Gum treatment FAQs
Making the decision to improve your smile with dental implants can be a big step. Here are a few frequently asked questions to help you make your decision.
What causes gum disease?
There are a number of factors that can cause, increase the risk of, or worsen gum disease. A main cause is improper teeth cleaning. When teeth aren’t cleaned properly, plaque (a thin film of normal bacteria) can build up, get trapped under the gums and harden into tartar. If tartar builds up, it can interrupt the healthy connection between the teeth and gums and lead to tooth loosening, decay and loss. Other risk factors include:
- Smoking or chewing tobacco
- Crooked teeth that are hard to keep clean
- Medications, including steroids, certain types of anti-epilepsy drugs, cancer therapy drugs, some calcium channel blockers and oral contraceptives
What are the symptoms of gum disease?
Because gum disease is usually painless, you may not know you have it. Look for tell-tale symptoms if you think you might have a problem with the health of your gums. It’s also important to recognise that healthy gums are pale pink and firm. Symptoms of gum disease include:
- Bright red, purplish, or dusky red gums
- Red, swollen, or tender gums
- Receding gums, which can make teeth look longer than normal
- Bleeding gums
- New spaces developing between teeth
- Bad breath or a bad taste in the mouth
- Permanent teeth that are loose or separating
- A change in the way teeth fit together when biting
- Any change in the fit of partial dentures
What is the difference between gingivitis and periodontitis?
Gingivitis, characterised by red and irritated or bloody gums, is the milder form of gum disease. Without proper treatment it can lead to the more serious periodontitis, which is defined as inflammation and infection that destroys the tissues that support the teeth, including the gums, the periodontal ligaments, and the tooth sockets. Both are considered to be treatable and, to a certain extent, preventable with consistent, proper oral hygiene. Straumann’s wound-treating topical gel, Emdogain, may be a treatment option for some patients dealing with gum disease.
How is gum disease diagnosed?
During an examination, your dental professional will evaluate the health of your gums and measure any pockets that may have formed around your teeth. They also may order x-rays to determine the health of your jaw. From there, they will develop a treatment plan and recommend prevention methods.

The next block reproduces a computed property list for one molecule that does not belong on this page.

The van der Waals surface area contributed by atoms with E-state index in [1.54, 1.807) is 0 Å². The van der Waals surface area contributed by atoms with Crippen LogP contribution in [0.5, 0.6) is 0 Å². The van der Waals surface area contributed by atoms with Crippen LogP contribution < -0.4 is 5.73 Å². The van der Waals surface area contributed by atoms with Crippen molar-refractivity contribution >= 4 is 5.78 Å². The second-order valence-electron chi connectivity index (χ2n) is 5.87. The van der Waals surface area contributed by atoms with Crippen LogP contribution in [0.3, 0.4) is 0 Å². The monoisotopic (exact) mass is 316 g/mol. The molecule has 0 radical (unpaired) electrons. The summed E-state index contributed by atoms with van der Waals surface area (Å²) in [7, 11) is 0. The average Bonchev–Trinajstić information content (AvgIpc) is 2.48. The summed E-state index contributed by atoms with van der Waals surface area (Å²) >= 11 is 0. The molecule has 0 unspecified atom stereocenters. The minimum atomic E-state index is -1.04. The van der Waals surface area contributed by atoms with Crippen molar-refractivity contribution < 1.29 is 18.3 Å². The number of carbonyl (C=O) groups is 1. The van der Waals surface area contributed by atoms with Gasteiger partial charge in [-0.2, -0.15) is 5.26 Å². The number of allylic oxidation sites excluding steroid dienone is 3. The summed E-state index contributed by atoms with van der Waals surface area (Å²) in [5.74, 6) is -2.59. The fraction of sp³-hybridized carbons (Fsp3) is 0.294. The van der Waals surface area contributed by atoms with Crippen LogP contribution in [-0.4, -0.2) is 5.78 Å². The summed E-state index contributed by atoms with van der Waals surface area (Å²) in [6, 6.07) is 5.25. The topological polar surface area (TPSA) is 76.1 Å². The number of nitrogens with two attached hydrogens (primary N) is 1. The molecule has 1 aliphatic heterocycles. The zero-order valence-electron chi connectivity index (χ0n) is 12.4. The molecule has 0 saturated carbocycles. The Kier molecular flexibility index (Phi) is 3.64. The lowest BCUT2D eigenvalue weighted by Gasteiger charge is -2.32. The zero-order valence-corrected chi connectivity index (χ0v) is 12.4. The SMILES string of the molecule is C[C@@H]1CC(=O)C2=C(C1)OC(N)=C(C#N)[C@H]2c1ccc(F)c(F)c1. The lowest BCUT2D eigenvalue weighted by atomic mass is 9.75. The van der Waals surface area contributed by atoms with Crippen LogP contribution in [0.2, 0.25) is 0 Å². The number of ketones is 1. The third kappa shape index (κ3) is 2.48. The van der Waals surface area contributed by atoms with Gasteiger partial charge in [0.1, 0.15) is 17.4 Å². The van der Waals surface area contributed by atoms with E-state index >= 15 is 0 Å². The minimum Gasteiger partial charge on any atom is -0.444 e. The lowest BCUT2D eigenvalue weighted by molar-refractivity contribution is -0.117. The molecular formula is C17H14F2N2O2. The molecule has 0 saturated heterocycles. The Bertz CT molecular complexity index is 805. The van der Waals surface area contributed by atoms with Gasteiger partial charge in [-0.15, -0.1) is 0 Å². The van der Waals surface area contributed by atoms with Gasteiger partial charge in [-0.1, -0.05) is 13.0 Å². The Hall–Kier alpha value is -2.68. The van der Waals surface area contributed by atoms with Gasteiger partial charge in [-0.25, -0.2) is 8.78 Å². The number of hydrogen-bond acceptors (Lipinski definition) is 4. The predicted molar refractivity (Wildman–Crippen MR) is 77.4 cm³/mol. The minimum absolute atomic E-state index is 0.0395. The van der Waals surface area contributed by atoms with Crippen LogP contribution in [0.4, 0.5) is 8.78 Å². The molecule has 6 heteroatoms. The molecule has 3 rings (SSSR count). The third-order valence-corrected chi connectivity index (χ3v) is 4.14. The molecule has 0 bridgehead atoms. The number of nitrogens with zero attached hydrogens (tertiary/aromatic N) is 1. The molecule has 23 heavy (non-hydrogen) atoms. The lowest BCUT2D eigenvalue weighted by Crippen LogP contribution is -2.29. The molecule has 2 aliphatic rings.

How can I treat gum disease?
Treatment methods for gum disease depend upon how far the condition has progressed. While this first-stage of gum disease usually gets better or reverses after a professional cleaning, proper oral hygiene must be continued at home, or the condition can easily and quickly return. If you have been diagnosed with gum disease, Straumann® Emdogain® may be an effective part of your treatment. Ask your dentist if you might be a good candidate.
What is Emdogain?
Emdogain is a unique topical gel that can improve the healing process after an oral surgery by stimulating certain cells involved in the soft and hard tissues. It contains a mixture of natural proteins that can accelerate wound closure and reduce post-surgical pain and swelling. It is backed by extensive and long-term clinical documentation and is documented in over 1000 scientific publications including 600 clinical publications.
How to Treat Gingivitis
During a therapeutic deep cleaning, the dentist or dental hygienist will remove all plaque and tartar (hardened plaque) with processes called “scaling,” and “dental root planing”. Scaling is the process of removing built-up bacteria above and below the gum line. Dental root planning goes a bit deeper and actually smoothes and cleans the tooth root to help unhealthy gums reattach to the tooth. Your dentist may need to complete this deep cleaning in more than one visit, and will most likely use a local anesthetic like Novocaine to manage your discomfort level during the procedure.
Your dentist may also discuss fixing misaligned teeth or poorly fitting fillings, crowns or bridges to help reduce the chance of plaque building up in hard-to-reach places. They may also recommend an over-the-counter or prescription mouthwash to help reduce and remove bacteria and plaque on your newly-clean teeth. Diligent home care, and twice-yearly professional cleanings will help to keep gingivitis at bay.
How to Treat Periodontitis